My initial interest in trees as a mosaic subject was superficial. Bark resembled the textures and hues of the handmade pottery I used as tesserae and I wanted to see how these materials would translate the physical presence and visual impression of a tree. That was the starting point for a six-part series, completed March through December of 2020 – a time of tension and isolation, both political and personal.
The year before, I’d left my job and home of 30 years, moving 300 miles from family and friends in Baltimore to a small rural town in West Virginia. The pandemic struck soon after my move and fledgling friendships had to be put on hold as the practice of social distancing became common and necessary. More often, I found myself in the company of the trees that lined increasingly familiar paths I walked each day. Truncated to avoid contact with passing cars and power lines, these trees had healed in unique and revealing ways.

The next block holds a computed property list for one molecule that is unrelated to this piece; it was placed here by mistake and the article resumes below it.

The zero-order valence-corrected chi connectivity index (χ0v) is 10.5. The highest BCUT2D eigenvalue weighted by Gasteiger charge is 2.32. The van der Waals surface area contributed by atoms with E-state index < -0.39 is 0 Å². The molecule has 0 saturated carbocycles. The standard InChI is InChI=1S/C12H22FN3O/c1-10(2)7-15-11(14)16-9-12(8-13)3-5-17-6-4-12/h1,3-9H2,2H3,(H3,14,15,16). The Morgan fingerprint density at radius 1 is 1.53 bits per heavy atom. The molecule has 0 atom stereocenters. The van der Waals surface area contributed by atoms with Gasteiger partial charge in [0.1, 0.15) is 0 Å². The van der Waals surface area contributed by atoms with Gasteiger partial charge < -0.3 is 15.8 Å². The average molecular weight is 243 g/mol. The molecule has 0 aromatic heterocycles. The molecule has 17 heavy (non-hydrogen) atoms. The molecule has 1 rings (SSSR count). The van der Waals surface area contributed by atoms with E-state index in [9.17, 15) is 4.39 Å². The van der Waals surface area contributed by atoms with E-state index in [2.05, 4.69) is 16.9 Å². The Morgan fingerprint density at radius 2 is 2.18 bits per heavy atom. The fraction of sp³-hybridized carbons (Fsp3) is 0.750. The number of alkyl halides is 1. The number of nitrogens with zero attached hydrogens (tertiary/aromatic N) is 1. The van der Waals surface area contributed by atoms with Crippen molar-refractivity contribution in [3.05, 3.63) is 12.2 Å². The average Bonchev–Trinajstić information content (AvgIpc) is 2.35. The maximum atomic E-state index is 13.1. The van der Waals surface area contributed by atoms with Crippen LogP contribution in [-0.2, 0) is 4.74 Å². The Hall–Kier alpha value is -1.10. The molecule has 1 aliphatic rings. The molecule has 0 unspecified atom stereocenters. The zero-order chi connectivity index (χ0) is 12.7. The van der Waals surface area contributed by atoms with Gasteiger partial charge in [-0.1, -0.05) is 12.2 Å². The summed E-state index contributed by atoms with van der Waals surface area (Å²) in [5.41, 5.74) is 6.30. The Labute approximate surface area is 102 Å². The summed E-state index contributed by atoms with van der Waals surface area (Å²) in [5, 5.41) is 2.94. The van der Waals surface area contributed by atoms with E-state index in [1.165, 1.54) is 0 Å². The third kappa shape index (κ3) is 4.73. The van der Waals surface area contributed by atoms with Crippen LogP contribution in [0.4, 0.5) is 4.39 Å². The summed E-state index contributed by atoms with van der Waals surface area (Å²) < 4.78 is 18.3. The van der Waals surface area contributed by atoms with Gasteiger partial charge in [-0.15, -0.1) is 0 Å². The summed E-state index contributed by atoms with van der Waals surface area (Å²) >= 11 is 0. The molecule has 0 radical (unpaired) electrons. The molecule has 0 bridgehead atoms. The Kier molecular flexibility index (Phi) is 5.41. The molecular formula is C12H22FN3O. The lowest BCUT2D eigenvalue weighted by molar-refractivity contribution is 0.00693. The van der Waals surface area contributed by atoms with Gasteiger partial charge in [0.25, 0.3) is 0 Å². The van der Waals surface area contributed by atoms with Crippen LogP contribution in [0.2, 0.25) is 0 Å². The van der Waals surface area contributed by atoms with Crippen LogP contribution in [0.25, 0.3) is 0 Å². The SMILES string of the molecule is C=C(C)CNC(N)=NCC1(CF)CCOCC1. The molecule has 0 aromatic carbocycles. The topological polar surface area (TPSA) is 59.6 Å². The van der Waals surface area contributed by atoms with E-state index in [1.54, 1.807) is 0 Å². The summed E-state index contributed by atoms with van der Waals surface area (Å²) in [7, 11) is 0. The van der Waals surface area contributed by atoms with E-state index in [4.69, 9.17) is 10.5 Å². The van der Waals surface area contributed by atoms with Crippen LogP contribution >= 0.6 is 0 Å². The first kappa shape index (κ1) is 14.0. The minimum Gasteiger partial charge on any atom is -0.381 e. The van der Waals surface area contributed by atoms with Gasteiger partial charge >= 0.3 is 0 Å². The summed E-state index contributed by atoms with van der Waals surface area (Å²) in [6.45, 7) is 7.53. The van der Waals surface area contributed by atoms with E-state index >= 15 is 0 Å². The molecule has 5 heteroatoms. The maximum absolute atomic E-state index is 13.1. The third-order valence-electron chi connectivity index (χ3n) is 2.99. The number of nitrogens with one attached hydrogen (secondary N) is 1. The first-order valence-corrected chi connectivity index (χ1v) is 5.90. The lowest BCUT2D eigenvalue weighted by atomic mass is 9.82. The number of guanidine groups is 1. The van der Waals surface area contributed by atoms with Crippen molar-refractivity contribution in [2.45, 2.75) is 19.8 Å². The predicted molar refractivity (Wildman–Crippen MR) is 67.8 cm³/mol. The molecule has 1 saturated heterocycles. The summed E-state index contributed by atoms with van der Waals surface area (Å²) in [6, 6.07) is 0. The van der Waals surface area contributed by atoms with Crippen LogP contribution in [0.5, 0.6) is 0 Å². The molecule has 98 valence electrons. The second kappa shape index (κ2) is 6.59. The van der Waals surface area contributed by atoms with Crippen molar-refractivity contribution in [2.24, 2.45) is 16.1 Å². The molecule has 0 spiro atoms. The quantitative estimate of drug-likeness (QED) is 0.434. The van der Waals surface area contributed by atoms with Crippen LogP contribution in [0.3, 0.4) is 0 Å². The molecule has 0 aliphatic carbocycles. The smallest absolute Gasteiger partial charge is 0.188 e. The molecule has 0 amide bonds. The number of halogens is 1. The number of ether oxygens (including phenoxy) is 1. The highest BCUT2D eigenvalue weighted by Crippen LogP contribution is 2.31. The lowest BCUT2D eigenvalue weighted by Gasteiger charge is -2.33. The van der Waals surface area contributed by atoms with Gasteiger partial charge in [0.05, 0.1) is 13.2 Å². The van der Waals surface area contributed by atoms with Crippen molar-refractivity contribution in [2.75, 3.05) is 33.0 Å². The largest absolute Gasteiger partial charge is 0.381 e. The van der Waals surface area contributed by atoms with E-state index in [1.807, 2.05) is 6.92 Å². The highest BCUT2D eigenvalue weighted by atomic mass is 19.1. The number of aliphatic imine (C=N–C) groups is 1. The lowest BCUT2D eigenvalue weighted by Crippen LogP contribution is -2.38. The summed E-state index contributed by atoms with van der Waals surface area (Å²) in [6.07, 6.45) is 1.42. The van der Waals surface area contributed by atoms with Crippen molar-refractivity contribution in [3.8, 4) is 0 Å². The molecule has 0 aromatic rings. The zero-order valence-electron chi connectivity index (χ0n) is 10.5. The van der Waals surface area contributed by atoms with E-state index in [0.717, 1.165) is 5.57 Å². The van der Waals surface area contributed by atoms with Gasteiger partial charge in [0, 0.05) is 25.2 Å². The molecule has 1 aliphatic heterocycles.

The divisive politics and social unrest of 2020 unfolded against the backdrop of a deadly worldwide pandemic. Our truncated lives reminded us of nature’s power to destroy and to heal. With a change in leadership and a promising vaccine, 2021 brings renewed hope that we might bifurcate and learn to grow in harmony with each other and our natural surroundings.